The Republic Day Superstar Spectacle was quite a feat! While you said you were impressed with your Indian teammates, who is your all-time favourite Indian WWE Superstar?
The first Indian guy I faced who was incredible in size was The Great Khali and one of the scariest I have ever been in the ring with. It was very intimidating. He was big, not just tall in height, but big in all features. His arms, his body, his torso, his hands, his face — everything made him look like a true giant. It’s just incredible how this character evolved and became larger than life. His country loved him for what he did. I got to see that when he was back in India and how they just loved The Great Khali because of who he was. It didn’t matter whether his character was a good guy or bad guy, they loved him.
Tell us about how you have evolved with WWE and your signature move, the 619+West Coast Pop.
WWE has changed a lot today. The scale of the talent, the area of manoeuvres, the style of wrestling have evolved, and I feel I was one among the fighters to blame for this evolution. I am one of the pioneers who contributed to this evolution (with the lucha libre wrestling style). My signature move which I have been doing since I was a kid, comes from the fighters who have influenced me. I used to watch wrestlers like Tiger Mask, from Japan do that move. It was like a swing around the ropes. Another one of my favourite wrestlers as a child was Super Astro from Mexico City and he too did this move. To be able to take their step and turn it into something special, honouring those wrestlers, has been awesome. I just took that move and created my version which was connecting with my feet and hitting my opponent. However, I changed the name of the move from Frankensteiner to the West Coast Pop. It refers to where I grew up in San Diego in California on the West Coast. Hence, I decided to name it after that. The number 619 is the area code of San Diego and I have included it in the name as these two kind of went well with each other, that’s why it’s called the 619+West Coast Pop.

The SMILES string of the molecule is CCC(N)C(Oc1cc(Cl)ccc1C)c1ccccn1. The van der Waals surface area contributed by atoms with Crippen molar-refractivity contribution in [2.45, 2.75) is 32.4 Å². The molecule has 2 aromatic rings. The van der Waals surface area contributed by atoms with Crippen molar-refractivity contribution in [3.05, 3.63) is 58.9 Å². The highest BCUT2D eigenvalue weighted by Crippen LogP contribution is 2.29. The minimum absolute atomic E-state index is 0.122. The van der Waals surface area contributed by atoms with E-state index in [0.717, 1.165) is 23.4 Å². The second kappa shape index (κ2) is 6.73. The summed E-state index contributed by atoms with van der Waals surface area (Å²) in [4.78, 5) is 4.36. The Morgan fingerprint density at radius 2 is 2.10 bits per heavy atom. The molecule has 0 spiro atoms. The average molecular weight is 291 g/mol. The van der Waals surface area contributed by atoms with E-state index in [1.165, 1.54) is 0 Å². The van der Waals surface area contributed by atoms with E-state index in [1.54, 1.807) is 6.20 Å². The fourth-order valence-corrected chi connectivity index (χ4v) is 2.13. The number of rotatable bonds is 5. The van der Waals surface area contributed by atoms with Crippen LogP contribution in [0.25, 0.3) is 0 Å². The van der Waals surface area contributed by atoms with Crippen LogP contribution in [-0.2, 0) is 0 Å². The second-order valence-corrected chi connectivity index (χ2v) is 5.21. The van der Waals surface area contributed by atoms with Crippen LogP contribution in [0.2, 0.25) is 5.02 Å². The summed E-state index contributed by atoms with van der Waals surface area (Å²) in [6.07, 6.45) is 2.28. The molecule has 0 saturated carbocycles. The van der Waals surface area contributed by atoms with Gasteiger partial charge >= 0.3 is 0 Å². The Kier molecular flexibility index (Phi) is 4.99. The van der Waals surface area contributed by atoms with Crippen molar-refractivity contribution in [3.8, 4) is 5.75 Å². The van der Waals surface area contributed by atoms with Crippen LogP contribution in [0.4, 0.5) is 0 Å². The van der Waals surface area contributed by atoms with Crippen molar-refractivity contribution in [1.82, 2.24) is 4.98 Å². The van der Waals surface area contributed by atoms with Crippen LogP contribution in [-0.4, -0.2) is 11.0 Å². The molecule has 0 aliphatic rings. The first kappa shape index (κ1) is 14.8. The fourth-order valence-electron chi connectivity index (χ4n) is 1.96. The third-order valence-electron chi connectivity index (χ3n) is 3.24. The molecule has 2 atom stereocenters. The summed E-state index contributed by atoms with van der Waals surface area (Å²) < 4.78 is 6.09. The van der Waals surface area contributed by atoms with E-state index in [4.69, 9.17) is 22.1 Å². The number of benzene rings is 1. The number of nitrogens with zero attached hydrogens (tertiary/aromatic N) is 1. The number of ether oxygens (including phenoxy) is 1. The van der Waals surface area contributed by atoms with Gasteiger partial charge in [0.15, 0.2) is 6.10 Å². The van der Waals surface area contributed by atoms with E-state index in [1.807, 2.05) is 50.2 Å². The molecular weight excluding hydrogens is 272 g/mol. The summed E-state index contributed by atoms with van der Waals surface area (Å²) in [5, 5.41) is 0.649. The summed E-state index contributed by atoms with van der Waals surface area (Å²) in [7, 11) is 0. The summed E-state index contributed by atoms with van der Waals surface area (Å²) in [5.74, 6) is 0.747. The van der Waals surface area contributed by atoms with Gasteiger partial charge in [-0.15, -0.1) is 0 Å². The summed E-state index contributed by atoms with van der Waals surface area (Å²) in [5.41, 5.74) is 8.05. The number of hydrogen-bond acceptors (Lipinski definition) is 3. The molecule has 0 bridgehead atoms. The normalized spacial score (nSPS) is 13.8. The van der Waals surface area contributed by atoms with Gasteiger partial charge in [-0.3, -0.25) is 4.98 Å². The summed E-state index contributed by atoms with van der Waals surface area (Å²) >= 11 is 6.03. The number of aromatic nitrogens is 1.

We’ve seen you be lethal and unforgiving in the ring, but tell us about the real person behind the mask.
I am probably the most calm and relaxed guy outside the ring with the mask or without. At home my family says, we can never get you mad, I think people like me are the worst because they can hide their emotions, go out in the ring and destroy their opponents. That’s been my strategy always. I have always been calm and composed but when the bell rings, it’s time to go all out!